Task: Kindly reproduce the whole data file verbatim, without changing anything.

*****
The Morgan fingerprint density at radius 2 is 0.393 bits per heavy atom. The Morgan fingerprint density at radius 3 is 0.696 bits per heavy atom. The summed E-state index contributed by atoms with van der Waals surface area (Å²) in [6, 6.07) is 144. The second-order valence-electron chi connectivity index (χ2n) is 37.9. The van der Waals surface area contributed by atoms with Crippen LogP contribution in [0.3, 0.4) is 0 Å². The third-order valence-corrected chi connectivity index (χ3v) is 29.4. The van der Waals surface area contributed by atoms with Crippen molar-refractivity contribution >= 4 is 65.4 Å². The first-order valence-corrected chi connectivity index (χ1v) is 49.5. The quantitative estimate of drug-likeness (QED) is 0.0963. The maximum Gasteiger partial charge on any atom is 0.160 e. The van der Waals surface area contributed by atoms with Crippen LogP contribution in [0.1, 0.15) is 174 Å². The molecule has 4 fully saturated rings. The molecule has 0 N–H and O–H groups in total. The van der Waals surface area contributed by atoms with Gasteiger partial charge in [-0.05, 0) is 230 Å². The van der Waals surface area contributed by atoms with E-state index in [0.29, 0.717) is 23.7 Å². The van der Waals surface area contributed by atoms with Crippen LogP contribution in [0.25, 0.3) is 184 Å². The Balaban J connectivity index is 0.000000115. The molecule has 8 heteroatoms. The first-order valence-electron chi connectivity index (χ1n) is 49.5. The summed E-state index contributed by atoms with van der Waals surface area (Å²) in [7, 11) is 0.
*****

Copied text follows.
The Morgan fingerprint density at radius 2 is 0.393 bits per heavy atom. The Morgan fingerprint density at radius 3 is 0.696 bits per heavy atom. The summed E-state index contributed by atoms with van der Waals surface area (Å²) in [6, 6.07) is 144. The second-order valence-electron chi connectivity index (χ2n) is 37.9. The van der Waals surface area contributed by atoms with Crippen LogP contribution in [0.3, 0.4) is 0 Å². The third-order valence-corrected chi connectivity index (χ3v) is 29.4. The van der Waals surface area contributed by atoms with Crippen molar-refractivity contribution >= 4 is 65.4 Å². The first-order valence-corrected chi connectivity index (χ1v) is 49.5. The quantitative estimate of drug-likeness (QED) is 0.0963. The maximum Gasteiger partial charge on any atom is 0.160 e. The van der Waals surface area contributed by atoms with Crippen LogP contribution in [0.1, 0.15) is 174 Å². The molecule has 4 fully saturated rings. The molecule has 0 N–H and O–H groups in total. The van der Waals surface area contributed by atoms with Gasteiger partial charge in [-0.05, 0) is 230 Å². The van der Waals surface area contributed by atoms with E-state index in [0.29, 0.717) is 23.7 Å². The van der Waals surface area contributed by atoms with Crippen LogP contribution in [0.25, 0.3) is 184 Å². The Balaban J connectivity index is 0.000000115. The molecule has 8 heteroatoms. The first-order valence-electron chi connectivity index (χ1n) is 49.5. The summed E-state index contributed by atoms with van der Waals surface area (Å²) in [7, 11) is 0.